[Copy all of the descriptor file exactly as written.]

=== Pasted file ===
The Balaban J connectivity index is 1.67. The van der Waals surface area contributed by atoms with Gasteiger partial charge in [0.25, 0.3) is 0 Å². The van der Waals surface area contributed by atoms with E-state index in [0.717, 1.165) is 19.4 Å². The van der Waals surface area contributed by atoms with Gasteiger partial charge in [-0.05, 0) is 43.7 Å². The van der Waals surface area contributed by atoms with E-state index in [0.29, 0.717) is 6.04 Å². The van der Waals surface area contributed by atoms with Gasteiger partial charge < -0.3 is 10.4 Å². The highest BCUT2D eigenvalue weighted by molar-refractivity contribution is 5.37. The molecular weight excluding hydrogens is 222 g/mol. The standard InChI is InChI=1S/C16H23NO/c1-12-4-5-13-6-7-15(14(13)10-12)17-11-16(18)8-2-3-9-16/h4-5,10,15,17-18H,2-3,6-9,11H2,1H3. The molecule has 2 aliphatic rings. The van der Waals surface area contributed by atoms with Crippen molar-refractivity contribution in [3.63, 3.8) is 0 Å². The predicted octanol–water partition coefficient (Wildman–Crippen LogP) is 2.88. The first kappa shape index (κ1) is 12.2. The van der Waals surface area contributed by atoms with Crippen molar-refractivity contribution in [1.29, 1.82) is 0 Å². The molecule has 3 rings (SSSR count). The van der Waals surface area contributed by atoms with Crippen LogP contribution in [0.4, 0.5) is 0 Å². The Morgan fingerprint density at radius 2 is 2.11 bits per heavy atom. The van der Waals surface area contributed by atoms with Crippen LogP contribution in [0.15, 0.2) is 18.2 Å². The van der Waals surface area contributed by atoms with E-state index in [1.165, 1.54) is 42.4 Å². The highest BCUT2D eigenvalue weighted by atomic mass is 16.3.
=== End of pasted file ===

The Balaban J connectivity index is 1.67. The van der Waals surface area contributed by atoms with Gasteiger partial charge in [0.25, 0.3) is 0 Å². The van der Waals surface area contributed by atoms with E-state index in [0.717, 1.165) is 19.4 Å². The van der Waals surface area contributed by atoms with Gasteiger partial charge in [-0.05, 0) is 43.7 Å². The van der Waals surface area contributed by atoms with E-state index in [0.29, 0.717) is 6.04 Å². The van der Waals surface area contributed by atoms with Gasteiger partial charge < -0.3 is 10.4 Å². The highest BCUT2D eigenvalue weighted by molar-refractivity contribution is 5.37. The molecular weight excluding hydrogens is 222 g/mol. The standard InChI is InChI=1S/C16H23NO/c1-12-4-5-13-6-7-15(14(13)10-12)17-11-16(18)8-2-3-9-16/h4-5,10,15,17-18H,2-3,6-9,11H2,1H3. The molecule has 2 aliphatic rings. The van der Waals surface area contributed by atoms with Crippen molar-refractivity contribution in [3.63, 3.8) is 0 Å². The predicted octanol–water partition coefficient (Wildman–Crippen LogP) is 2.88. The first kappa shape index (κ1) is 12.2. The van der Waals surface area contributed by atoms with Crippen molar-refractivity contribution in [1.29, 1.82) is 0 Å². The molecule has 3 rings (SSSR count). The van der Waals surface area contributed by atoms with Crippen LogP contribution in [0.4, 0.5) is 0 Å². The Morgan fingerprint density at radius 2 is 2.11 bits per heavy atom. The van der Waals surface area contributed by atoms with Crippen LogP contribution in [0.15, 0.2) is 18.2 Å². The van der Waals surface area contributed by atoms with E-state index in [1.165, 1.54) is 42.4 Å². The highest BCUT2D eigenvalue weighted by atomic mass is 16.3.